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Brutus The Tragic Hero

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Megan Dearie

on 14 November 2012

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Transcript of Brutus The Tragic Hero

Examples By: Megan Dearie Brutus the Tragic Hero Is Brutus a tragic hero? The Tragic Hero is of Noble Stature and has Greatness The Tragic Hero Has a Tragic Flaw Which Leads to Their Downfall The Hero's Downfall is Their own Fault, the Result of Free Choice. The Punishment Exceeds the Crime Increase in Awareness, Some Gain in Self-Knowledge. Redemption for Character. The Verdict. A tragic hero is a man of noble stature. He is not an ordinary man, but a man with outstanding quality and greatness about him. His own destruction is for a greater cause or principle. "I have heard,
Where many of the best respect in Rome,—
Except immortal Caesar,—speaking of Brutus,
And groaning underneath this age's yoke,
Have wish'd that noble Brutus had his eyes." . - Act I Scene II Cassius's dialogue. More Examples "Well, honour is the subject of my story." - Cassius's Monologue "Well, honour is the subject of my story.
I cannot tell what you and other men
Think of this life; but, for my single self,
I had as lief not be as live to be
In awe of such a thing as I myself.
I was born free as Caesar; so were you:"
- Cassius's Monologue . "That noble minds keep ever with their likes" - Cassius's Soliloquy . "But win the noble Brutus to our party—" -Cinna's Dialogue, Act I Scene II Act I Scene II Act I Scene II Act I Scene I "Well, Brutus, thou art noble; yet, I see,
Thy honourable metal may be wrought" - Cassius's Soliloquy, Act I Scene II More Examples "Brutus, my lord!" - Portia, Act II Scene I "And, for Mark Antony, think not of him;
For he can do no more than Caesar's arm
When Caesar's head is off." - Quote from Brutus about the fate of Mark Antony, Act II Scene I "Grant that, and then is death a benefit:
So are we Caesar's friends, that have abridg'd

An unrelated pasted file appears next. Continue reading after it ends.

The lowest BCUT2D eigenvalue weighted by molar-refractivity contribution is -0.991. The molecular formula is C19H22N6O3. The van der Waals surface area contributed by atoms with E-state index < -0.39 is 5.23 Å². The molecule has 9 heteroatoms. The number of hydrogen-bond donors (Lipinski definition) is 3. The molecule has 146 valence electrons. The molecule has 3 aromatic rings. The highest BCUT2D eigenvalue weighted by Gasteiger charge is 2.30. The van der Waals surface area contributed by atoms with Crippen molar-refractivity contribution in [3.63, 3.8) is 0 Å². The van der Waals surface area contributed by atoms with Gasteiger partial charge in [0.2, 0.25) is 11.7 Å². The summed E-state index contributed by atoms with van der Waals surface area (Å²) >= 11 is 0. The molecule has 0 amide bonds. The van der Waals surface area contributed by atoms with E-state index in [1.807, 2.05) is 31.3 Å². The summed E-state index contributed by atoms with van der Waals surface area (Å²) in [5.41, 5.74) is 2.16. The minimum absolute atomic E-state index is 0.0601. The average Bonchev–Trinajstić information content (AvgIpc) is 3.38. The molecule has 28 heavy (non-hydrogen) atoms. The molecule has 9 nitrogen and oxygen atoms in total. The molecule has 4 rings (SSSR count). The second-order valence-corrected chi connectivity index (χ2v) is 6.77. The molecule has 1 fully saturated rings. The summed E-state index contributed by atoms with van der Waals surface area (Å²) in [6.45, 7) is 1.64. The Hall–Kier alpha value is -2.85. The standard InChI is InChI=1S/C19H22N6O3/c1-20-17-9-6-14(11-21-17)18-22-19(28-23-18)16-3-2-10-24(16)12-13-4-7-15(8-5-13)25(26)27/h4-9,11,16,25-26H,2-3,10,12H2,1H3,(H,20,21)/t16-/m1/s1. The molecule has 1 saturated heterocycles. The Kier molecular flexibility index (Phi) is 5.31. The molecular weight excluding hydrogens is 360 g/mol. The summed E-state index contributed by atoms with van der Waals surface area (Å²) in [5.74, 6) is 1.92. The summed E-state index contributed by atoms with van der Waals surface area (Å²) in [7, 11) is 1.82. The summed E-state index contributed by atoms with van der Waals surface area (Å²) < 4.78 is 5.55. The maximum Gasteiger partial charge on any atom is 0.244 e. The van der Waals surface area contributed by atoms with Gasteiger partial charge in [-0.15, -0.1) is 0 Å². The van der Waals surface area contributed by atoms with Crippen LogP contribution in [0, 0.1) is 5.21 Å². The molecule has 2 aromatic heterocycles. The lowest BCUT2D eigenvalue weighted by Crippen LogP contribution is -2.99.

His time of fearing death. Stoop, Romans,
stoop, And let us bathe our hands in Cæsar's blood Up to the elbows, and besmear our swords:Then walk we forth, even to the market-place;And waving our red weapons o'er our heads, Let's all cry, 'Peace, freedom, and liberty" -Brutus's Dialogue, Act III Scene I "Brutus is noble, wise, valiant, and honest;
Caesar was mighty, bold, royal, and loving:
Say I love Brutus, and I honour him;
Say I fear'd Cæsar, honour'd him, and lov'd
him." -Servant's monologue, Act III Scene I "If then that friend demand why Brutus
rose against Cæsar, this is my answer: Not that
I loved Cæsar less, but that I loved Rome more. " -Brutus's Speech, Act III Scene II More Examples "If then that friend demand why Brutus
rose against Cæsar, this is my answer: Not that I loved Cæsar less, but that I loved Rome more. " -Antony's Speech, Act III Scene I "You wrong me every way; you wrong
me, Brutus;" -Dialogue Between Brutus and Cassius, Act IV Scene I The dialogue above shows that Brutus is on the edge of loosing Cassius's friendship over thYet, countrymen, O! yet hold up your
heads! e bribe and money issue.Yet, countrymen, O! yet hold up your
heads! [He runs on his
sword.] Cæsar, now be still;
I kill'd not thee with half so good a will.[He runs on his
sword.] Cæsar, now be still;
I kill'd not thee with half so good a will.arewell to you; and you; and you,
Volumnius.
Strato, thou hast been all this while asleep;
Farewell to thee too, Strato. Countrymen
My heart doth joy that yet, in all my life,
I found no man but he was true to me. arewell to you; and you; and you,
Volumnius.
Strato, thou hast been all this while asleep;
Farewell to thee too, Strato. Countrymen
My heart doth joy that yet, in all my life,
I found no man but he was true to me. arewell to you; and you; and you,
Volumnius.
Strato, thou hast been all this while asleep;
Farewell to thee too, Strato. Countrymen
My heart doth joy that yet, in all my life,
I found no man but he was true to me. "For ever, and for ever, farewell, Cassius!
If we do meet again, why, we shall smile;
If not, why then, this parting was well made." More Examples -Brutus's Dialogue in Act V Scene I After figuring out they had been captured, the stepped up their game. "Yet, countrymen, O! yet hold up your
heads!" Brutus is telling his men to hold up there heads and be proud of themselves. "[He runs on his sword.] Caesar, now be still; I kill'd not thee with half so good a will." I'm pretty sure by this point, Brutus realizes that what he did was wrong, and after seeing his dear friends die around him, it was the only thing left for him to do. By the end of the play, Brutus kills himself because he realizes his wrong in the situation. He says goodbye to all of his soldiers: Farewell to you; and you; and you,
Volumnius. Strato, thou hast been all this while asleep; Farewell to thee too, Strato. Countrymen My heart doth joy that yet, in all my life, I found no man but he was true to me. Snape is another example of a tragic hero, just like Brutus. He was a man of noble stature and was pretty respected by others. - Tragic Flaw: superstitious attitude -Noble Stature: strong relationship with Harry's parents -Betrayed the Dark Lord -Secretly really cared about Harry I think he is a tragic hero.
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